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Sunday, December 3, 2023

Prosecution of Julian Assange puts journalists around the world in danger

Intercept's founder, Greenwald says that Julian Assange has been charged for violating espionage act in the US, but he never worked in any US-base media firm; which weakens the request by US to prosecute him. If Assange is successfully extradited to the US, Greenwald predicts this will prove the country has the right to reach over and grab someone anywhere in the world reporting things they don’t like.

The US’ request to extradite and prosecute Julian Assange sets a dangerous precedent, the Intercept’s founder Glenn Greenwald has told RT, warning that it puts journalists around the world in danger.

The most “amazing” fact about Assange’s case, as far as Greenwald is concerned, is that the US government is seeking to charge him for violating the Espionage Act.

But the WikiLeaks founder “is not an American citizen, he never worked with a media outlet in the United States, [and] none of the alleged crimes he committed took place on American soil,” he said during former Ecuadorian President Rafael Correa’s show on RT Spanish.

What they’re now trying to do is turn that into a crime by saying that if you work … to keep your source safe, you become part of a criminal conspiracy. And that’s why the prosecution by the Trump administration of Julian Assange is so dangerous.

If Assange is successfully extradited to the US, Greenwald predicts this will prove the country has the right to “reach over and grab” someone “anywhere in the world” reporting things they don’t like.

Read more: Julian Assange in trouble: Court rejects his request in extradition case

Even though the outcome of Assange’s case will likely have major effects on the state of journalism in the US and around the world, it has gotten little attention from the mainstream media.

This, Greenwald says, is due to Assange being politically unaffiliated and making enemies of both the left and the right in the US.

“The US media doesn’t see Julian Assange as one of them and, therefore, there’s almost no coverage of his case,” he tells Correa.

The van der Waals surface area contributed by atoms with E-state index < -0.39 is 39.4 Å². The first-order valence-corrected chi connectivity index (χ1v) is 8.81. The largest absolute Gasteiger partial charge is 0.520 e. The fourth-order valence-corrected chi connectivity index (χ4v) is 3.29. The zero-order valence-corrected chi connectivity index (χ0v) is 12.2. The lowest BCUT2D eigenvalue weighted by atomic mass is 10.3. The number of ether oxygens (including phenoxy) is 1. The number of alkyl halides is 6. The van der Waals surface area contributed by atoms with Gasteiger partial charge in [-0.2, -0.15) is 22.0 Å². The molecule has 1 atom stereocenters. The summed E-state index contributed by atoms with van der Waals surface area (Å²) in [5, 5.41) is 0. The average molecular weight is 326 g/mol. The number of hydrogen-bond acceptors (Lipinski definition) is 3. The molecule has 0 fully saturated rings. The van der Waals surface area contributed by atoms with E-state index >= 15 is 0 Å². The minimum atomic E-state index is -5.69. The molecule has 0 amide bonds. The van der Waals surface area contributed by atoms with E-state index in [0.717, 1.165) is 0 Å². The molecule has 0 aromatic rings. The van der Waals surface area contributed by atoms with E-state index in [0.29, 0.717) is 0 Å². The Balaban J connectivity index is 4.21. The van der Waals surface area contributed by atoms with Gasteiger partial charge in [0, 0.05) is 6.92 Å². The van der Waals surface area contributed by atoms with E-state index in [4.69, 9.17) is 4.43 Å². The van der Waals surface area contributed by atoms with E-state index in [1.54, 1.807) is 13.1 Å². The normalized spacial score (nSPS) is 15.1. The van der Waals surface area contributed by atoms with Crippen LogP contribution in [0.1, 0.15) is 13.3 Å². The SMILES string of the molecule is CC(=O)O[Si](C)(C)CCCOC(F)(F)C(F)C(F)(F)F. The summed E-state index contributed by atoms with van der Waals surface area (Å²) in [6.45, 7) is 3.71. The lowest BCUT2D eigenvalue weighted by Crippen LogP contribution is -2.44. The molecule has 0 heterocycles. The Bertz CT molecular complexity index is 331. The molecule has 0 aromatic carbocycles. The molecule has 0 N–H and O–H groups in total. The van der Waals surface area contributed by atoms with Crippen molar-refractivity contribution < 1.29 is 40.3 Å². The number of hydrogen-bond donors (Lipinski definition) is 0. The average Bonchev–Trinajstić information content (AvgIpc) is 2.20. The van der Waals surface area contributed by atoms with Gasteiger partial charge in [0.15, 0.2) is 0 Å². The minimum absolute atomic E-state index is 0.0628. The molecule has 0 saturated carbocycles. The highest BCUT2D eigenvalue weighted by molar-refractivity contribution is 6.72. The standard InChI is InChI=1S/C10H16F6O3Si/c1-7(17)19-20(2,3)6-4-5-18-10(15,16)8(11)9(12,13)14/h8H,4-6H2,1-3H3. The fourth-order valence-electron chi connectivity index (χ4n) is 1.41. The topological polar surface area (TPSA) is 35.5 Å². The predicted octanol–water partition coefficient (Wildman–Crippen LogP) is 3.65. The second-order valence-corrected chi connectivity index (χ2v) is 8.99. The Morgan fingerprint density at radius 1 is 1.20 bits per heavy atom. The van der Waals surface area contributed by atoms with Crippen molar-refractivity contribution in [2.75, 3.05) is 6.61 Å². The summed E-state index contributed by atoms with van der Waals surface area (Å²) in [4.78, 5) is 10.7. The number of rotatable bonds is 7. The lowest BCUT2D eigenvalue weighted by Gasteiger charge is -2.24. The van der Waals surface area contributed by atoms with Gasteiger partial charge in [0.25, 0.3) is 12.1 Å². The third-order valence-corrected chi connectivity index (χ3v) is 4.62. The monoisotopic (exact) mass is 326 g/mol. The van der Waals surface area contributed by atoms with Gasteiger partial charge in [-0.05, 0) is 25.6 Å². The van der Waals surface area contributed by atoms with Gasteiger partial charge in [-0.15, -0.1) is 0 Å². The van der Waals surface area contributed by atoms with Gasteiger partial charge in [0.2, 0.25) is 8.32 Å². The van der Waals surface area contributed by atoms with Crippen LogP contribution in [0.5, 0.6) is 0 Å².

The WikiLeaks founder even managed to anger both the Obama and Trump administrations with unflattering reporting, but Greenwald says it was Trump’s administration that created a narrative villainizing Assange.

“They just created a theory that said that Assange worked with his source, Chelsea Manning, to do more than just receive information, that he actually tried to help her actually evade getting caught,” he says.

However, any protection of Manning, he continues, comes down to journalistic ethics.

Read more: British Court to decide whether to let Julian Assange – Wikileaks founder – to go free

“The reality is that journalists all over the world help their sources not to get caught. If you go to the New York Times or the Washington Post [websites], you will find a page with instructions to their sources, ‘Here’s how you can leak information to us without getting caught.’ It’s not just the right, but the duty of journalists to help their sources to stay safe,” says Greenwald.

Manning, once a source of Assange’s, was held in contempt of court in Alexandria, Virginia, for refusing to testify before a grand jury investigating the WikiLeaks founder. She was released from custody last month.

She previously spent seven years in military prison for leaking classified information to Assange, but had her sentence commuted by former President Barack Obama just before he left office.

Assange is currently being detained at Belmarsh prison in London, where he is reportedly in ill health, waiting for his extradition hearing.

RT with additional input from GVS News Desk